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March 4, 2024

Flooding – northern Byron Shire community groups call meetings

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The north of Byron Shire was, once again, seriously impacted by recent flooding and there are several community groups taking action and calling meetings to look at possible solutions and the development of resilience in these communities.

Around 200 people came together at the Ocean Shores Country Club last Tuesday, 26 April to discuss the effects of flooding in the north of Byron Shire hosted by Ocean Shores Community Association (OSCA).

‘The focus of our meeting was to gather both the “flood affected” and the “flood concerned”, to activate our community on a positive pathway forward, and to kick off a coordinated approach towards working with both Council and State government,’ said Francesca Esposito, spokesperson for OSCA.

‘This group has asked Council to kick into action any immediate steps that they are able to take to help mitigate imminent flooding, including clearing drains, which haven’t been fixed for years, fixing sewerage pipes, dredging the waterways and opening outlets to the sea.’

A videolink option will also be available if you are unable to attend in person
Contact Francesca Esposito 
OSCA Inc – Chair Community Flood Response


The potential mitigation of flooding by dredging, dune openings, and removal of rock walls was investigated following the Ex-Cyclone Debbie flooding in 2017 in the North Byron Floodplain Risk Management Study 2020 (NBFRMS). Unfortunately, the modelling did not support the desired reduction in flood impacts expected by the community from these actions.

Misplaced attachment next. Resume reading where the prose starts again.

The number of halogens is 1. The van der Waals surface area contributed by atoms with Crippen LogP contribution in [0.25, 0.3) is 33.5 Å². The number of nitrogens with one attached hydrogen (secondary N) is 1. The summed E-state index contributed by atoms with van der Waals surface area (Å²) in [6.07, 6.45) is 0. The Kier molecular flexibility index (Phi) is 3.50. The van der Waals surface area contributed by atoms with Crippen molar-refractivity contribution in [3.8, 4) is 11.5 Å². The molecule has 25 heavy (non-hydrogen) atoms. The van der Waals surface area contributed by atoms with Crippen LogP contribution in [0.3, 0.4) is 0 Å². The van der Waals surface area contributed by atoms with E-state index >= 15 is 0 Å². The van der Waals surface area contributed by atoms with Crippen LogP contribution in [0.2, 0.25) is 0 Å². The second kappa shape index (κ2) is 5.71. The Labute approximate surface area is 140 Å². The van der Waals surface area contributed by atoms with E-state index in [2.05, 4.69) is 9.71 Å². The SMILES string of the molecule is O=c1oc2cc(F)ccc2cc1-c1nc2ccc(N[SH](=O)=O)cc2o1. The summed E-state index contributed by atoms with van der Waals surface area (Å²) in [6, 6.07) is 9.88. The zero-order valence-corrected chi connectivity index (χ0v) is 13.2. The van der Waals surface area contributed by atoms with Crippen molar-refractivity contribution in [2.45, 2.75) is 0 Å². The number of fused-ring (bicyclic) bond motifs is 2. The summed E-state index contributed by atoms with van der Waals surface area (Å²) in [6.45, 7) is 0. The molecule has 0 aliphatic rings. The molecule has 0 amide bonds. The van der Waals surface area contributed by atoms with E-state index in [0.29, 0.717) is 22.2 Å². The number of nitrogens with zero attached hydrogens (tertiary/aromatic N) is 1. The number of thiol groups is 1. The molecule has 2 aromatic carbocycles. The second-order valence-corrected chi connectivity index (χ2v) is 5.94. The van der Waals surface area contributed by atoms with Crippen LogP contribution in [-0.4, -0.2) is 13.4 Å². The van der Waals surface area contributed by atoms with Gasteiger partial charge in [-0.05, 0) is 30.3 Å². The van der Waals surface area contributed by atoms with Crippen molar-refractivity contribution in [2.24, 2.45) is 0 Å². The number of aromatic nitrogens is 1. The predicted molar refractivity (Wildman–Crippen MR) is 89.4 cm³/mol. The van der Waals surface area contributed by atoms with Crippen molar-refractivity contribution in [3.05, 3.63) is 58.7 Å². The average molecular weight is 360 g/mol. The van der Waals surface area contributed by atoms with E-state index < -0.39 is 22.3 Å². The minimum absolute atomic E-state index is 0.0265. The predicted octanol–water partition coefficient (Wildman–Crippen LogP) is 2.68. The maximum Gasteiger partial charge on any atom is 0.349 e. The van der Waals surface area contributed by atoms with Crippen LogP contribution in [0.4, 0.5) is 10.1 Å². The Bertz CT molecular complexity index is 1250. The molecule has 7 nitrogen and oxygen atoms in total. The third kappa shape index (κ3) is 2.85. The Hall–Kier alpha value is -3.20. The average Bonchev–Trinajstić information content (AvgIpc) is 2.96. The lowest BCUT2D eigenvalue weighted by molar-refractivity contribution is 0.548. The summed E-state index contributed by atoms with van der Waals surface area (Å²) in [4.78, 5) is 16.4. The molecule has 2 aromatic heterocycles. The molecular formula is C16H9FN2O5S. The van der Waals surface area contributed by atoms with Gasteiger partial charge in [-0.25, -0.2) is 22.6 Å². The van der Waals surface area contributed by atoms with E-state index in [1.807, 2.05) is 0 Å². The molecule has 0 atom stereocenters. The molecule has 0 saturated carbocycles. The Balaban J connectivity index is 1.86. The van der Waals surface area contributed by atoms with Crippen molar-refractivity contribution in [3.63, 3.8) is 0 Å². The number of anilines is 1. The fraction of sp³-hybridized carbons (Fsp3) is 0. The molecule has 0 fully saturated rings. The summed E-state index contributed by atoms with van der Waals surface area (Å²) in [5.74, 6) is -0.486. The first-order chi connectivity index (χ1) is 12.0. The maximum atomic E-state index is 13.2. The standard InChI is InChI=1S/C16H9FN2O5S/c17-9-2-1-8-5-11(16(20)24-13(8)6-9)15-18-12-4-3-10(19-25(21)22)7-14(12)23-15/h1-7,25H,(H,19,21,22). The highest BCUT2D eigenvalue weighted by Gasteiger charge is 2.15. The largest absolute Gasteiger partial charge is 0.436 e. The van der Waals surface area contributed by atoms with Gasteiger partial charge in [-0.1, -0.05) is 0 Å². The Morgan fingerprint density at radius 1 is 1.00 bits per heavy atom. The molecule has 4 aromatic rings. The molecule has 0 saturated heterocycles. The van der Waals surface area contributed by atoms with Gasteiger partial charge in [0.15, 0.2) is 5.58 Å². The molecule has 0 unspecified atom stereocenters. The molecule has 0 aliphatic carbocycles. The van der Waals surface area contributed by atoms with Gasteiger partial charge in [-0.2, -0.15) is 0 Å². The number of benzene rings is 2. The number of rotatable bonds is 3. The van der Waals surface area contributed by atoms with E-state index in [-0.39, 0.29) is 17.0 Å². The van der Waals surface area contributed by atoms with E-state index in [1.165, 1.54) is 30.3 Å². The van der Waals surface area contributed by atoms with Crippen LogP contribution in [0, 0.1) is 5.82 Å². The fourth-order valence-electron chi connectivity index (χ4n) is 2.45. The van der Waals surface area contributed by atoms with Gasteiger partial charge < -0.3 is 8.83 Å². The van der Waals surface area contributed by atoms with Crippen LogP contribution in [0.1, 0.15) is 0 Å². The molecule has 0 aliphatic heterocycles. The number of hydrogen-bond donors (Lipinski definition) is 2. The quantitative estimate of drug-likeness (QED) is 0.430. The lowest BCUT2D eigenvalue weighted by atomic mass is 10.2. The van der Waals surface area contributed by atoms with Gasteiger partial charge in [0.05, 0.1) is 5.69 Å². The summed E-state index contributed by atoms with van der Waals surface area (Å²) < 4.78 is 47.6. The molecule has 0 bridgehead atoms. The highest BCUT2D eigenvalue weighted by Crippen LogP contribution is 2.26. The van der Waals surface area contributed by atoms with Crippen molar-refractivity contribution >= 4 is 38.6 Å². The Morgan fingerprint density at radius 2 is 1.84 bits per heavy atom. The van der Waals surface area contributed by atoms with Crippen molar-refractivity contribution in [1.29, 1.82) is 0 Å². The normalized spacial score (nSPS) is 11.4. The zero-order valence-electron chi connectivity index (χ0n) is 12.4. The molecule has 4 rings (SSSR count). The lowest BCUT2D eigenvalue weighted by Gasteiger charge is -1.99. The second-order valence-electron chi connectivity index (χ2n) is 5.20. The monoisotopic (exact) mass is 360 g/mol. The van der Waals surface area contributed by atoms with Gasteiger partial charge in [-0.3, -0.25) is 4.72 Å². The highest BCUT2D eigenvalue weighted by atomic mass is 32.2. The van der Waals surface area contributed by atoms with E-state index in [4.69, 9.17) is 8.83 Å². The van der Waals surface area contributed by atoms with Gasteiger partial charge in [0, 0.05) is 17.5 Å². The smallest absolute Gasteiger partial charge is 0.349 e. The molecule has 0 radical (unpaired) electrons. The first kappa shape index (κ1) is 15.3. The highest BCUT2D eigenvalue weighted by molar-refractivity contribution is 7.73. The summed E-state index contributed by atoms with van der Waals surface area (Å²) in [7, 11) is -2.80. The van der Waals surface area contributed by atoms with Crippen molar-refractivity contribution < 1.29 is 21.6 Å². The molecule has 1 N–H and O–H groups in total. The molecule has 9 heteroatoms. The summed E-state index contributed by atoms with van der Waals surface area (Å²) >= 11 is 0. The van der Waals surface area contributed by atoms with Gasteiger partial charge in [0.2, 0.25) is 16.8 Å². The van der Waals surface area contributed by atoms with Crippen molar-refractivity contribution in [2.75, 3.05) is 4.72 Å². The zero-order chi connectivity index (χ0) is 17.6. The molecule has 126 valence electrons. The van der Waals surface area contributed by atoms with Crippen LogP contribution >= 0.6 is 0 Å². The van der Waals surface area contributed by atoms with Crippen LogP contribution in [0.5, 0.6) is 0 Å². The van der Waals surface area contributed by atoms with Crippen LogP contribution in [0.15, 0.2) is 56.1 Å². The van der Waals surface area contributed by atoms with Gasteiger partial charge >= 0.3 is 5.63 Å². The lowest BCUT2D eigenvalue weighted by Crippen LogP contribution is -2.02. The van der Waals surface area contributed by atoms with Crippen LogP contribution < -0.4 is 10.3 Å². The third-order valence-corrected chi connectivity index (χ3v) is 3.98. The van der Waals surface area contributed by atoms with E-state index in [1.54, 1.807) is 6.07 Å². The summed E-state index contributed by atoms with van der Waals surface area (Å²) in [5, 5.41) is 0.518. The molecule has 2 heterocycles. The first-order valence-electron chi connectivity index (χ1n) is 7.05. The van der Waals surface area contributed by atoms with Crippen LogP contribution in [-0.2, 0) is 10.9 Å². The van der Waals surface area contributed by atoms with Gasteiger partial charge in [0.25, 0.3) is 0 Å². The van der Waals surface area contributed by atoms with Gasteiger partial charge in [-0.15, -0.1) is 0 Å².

Four dune opening sites were modelled as part of the North Byron Floodplain Risk Management Study 2020.

Dune openings

Four dune openings were investigated at Wooyung, two at South Golden Beach (SGB), and one south of New Brighton. The study found that reductions in flood levels ‘are not substantial and range from approximately 0.05m in Brunswick Heads and New Brighton to 0.1m in Ocean Shores. Furthermore, during an ocean-dominated event, flood levels may in fact increase as a result of the openings’.

Rock walls

Like the dune openings, the rock walls at the mouth of the Brunswick River are often suspected of increasing flood levels by slowing the release of flood water. However, it is important to recognise that the walls also act as a barrier to sea surges coming into the rivers and increasing flooding.

The NBFRMS found that ‘In the one per cent AEP [Annual Exceedance Probability] event this option [rock wall modification] had no impact on flood levels, as the walls are already submerged in larger flood events and therefore modification is not shown to improve flooding in the area’.

7.5km of Marshalls Creek dredging at Ocean Shores was modelled.


Dredging was considered for 3km along the Brunswick River at Mullumbimby and for approximately 7.5km along Marshalls Creek from just to the east of the Pacific Motorway Bridge near Billinudgel down to the confluence of Marshalls Creek with Brunswick River.